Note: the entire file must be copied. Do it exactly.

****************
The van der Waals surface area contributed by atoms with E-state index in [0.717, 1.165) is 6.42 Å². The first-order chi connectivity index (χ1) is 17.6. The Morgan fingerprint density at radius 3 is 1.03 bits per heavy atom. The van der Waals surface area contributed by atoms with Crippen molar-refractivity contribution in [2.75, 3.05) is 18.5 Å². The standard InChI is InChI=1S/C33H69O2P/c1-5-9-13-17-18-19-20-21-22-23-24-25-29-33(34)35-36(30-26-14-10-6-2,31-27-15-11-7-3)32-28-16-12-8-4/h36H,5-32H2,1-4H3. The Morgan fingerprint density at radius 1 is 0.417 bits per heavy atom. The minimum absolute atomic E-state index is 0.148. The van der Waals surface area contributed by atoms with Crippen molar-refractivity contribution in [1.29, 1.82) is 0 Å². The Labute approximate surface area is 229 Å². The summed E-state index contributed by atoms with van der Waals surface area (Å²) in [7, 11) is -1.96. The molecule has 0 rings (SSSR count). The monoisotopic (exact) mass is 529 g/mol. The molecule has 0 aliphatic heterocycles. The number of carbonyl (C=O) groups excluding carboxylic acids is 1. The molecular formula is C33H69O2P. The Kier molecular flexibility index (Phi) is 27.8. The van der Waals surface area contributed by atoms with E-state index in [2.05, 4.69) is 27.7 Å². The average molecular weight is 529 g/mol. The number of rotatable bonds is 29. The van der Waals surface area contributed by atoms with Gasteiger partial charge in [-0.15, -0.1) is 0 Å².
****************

The van der Waals surface area contributed by atoms with E-state index in [0.717, 1.165) is 6.42 Å². The first-order chi connectivity index (χ1) is 17.6. The Morgan fingerprint density at radius 3 is 1.03 bits per heavy atom. The van der Waals surface area contributed by atoms with Crippen molar-refractivity contribution in [2.75, 3.05) is 18.5 Å². The standard InChI is InChI=1S/C33H69O2P/c1-5-9-13-17-18-19-20-21-22-23-24-25-29-33(34)35-36(30-26-14-10-6-2,31-27-15-11-7-3)32-28-16-12-8-4/h36H,5-32H2,1-4H3. The Morgan fingerprint density at radius 1 is 0.417 bits per heavy atom. The minimum absolute atomic E-state index is 0.148. The van der Waals surface area contributed by atoms with Crippen molar-refractivity contribution in [1.29, 1.82) is 0 Å². The Labute approximate surface area is 229 Å². The summed E-state index contributed by atoms with van der Waals surface area (Å²) in [7, 11) is -1.96. The molecule has 0 rings (SSSR count). The monoisotopic (exact) mass is 529 g/mol. The molecule has 0 aliphatic heterocycles. The number of carbonyl (C=O) groups excluding carboxylic acids is 1. The molecular formula is C33H69O2P. The Kier molecular flexibility index (Phi) is 27.8. The van der Waals surface area contributed by atoms with E-state index in [2.05, 4.69) is 27.7 Å². The average molecular weight is 529 g/mol. The number of rotatable bonds is 29. The van der Waals surface area contributed by atoms with Gasteiger partial charge in [-0.15, -0.1) is 0 Å².